News | Upper West Side

Upper West Side has most rat reports of city

  • RATS! | Several rats creep through piles of trash at Frederick Douglass Houses on the Upper West Side. The neighborhood had the most reported rat sightings in the entire city.

The Upper West Side is officially rat central.

From 2010 to 2012, 1,183 people on the Upper West Side reported rat sightings to the city’s 311 hotline, making it the neighborhood with the most reported sightings in the entire city.

Anti-rat activists say there are many reasons for the rodent rampage: an abundance of parks in the neighborhood, the tree-filled Broadway medians, and common mishandling of garbage. City Council member Gale Brewer and members of Community Board 7 said that they hope to curb the rat population through a variety of new educational programs and physical changes on the Upper West Side.

“We get constant complaints of rats,” Brewer said, citing a town hall meeting she held in December at John Jay College. A large number of the residents who spoke at the meeting complained about having seen rats around their neighborhood, and in general, Brewer said she has heard an outcry to do something specific to fix the problem.

“If you want to see rats, go to 114th and 8th Ave. That block is awful,” said Carolina Frederico, an Upper West Side resident who said she has seen “really big rats, like the size of cats” while walking her dog in Morningside Park.

At the December town hall, Brewer brought up the implementation of new BigBelly solar compactors, which can be used to help fight rats. The BigBelly cans are completely closed off, and when new trash is put in, it automatically crushes the trash below, allowing a single can to hold more garbage and preventing overflows onto the sidewalk. So far, they are being added to Verdi Square at 72nd Street.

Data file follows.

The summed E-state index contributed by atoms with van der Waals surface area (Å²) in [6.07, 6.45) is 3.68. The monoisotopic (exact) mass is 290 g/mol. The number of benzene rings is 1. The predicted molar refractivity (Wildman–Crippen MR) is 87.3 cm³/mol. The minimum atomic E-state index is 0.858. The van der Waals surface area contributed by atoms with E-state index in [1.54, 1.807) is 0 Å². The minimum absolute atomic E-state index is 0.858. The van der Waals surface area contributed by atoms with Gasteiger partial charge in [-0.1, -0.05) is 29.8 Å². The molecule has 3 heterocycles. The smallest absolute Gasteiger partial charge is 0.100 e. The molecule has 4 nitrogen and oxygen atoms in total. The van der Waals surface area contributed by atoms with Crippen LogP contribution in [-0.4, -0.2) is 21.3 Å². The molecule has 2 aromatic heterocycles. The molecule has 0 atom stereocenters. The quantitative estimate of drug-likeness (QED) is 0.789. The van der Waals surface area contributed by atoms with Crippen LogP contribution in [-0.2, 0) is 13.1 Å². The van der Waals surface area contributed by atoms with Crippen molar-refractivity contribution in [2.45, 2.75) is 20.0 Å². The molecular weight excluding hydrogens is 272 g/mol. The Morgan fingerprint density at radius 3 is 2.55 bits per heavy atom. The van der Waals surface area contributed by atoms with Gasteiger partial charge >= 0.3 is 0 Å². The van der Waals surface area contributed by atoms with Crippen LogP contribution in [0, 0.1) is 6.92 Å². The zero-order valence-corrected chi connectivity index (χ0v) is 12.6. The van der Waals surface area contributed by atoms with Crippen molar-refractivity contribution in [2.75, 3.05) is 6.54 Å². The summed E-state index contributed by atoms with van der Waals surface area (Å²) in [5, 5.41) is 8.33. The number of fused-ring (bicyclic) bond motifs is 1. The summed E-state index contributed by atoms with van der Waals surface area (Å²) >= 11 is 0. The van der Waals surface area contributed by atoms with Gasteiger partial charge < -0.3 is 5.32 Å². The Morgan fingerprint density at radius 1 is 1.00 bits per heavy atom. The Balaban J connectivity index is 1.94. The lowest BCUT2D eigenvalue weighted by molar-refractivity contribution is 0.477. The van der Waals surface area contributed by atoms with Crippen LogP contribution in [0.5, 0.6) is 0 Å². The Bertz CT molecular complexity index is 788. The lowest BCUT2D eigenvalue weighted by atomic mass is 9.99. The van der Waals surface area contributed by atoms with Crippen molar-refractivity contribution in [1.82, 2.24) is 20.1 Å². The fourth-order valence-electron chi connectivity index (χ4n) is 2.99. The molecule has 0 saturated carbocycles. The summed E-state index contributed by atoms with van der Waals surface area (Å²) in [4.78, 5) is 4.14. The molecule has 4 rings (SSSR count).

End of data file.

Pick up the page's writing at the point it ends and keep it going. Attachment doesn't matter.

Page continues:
Several garbage cans in Riverside Park have also been changed out for rodent-proof garbage cans, CB7 district manager Penny Ryan said. These rodent-proof bins are not the expensive BigBelly brand but rather just a simple design with thick slats that fan out at the top.

“We inspect Morningside Park and the rest of our parks daily, and looking for rat burrows is one of the items we inspect for,” Phil Abramson, deputy director of public affairs at the city Parks Department, said in an email.

He said the department is using both the ratproof cans and a method of rodent control known as Integrated Pest Management, which involves removing rats’ food source and shelter and baiting them.

Both Ryan and Brewer said many block associations have come forward to ask for help with getting rid of rats, which has led to the creation of “Rat Academies” and “Rat Walks” run by the Department of Health and the Department of Sanitation.

The academies are held about once or twice a year and serve as educational forums for residents and business owners to learn how to handle garbage and keep buildings ratproof. The walks are group walkthroughs of neighborhoods to look for problem areas and issues that may be causing a spike in the rat population.

Jason Rosario, who was recently walking his dog in Morningside Park, said that he has never seen any rats in the park and sees them “mostly at night after stores don’t put their trash out properly.”

Both CB7 members and Brewer agree that targeting stores and restaurants may be the most effective way to battle the rat problem. Brewer is sponsoring an event in April at Fairway Market on 74th Street and Broadway to inform business owners about garbage disposal and to educate them about the congregation of rats around the Broadway medians.

Ryan pointed out the reality that there are problems with rats throughout the city.

“It’s not just an Upper West Side infestation. It’s everywhere. It’s something that is going on all over Manhattan,” she said.

There is also the possibility that the number of sightings reported is not an accurate reflection of the actual sightings in each neighborhood, but rather of how quick the residents are to report their issues.

“That’s what’s great about our neighborhood,” Brewer said. “It’s very active.”

eva.kalikoff@columbiaspectator.com | @evakalikoff

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Anonymous posted on

Wait, who actually gives a fuck?

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Anonymous posted on

Rodents are an important vector of infectious disease. If the rat population goes up, rat/rodent-borne human disease rate goes up. They can transmit infection to dogs and cats as well. This is especially true for among those most at-risk, such homeless persons living in the parks, such as Riverside Park.

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Anonymous posted on

Guys, stop calling all of the liberals at Columbia rats! I don't like them either, but it's not like we can exterminate them, can we?

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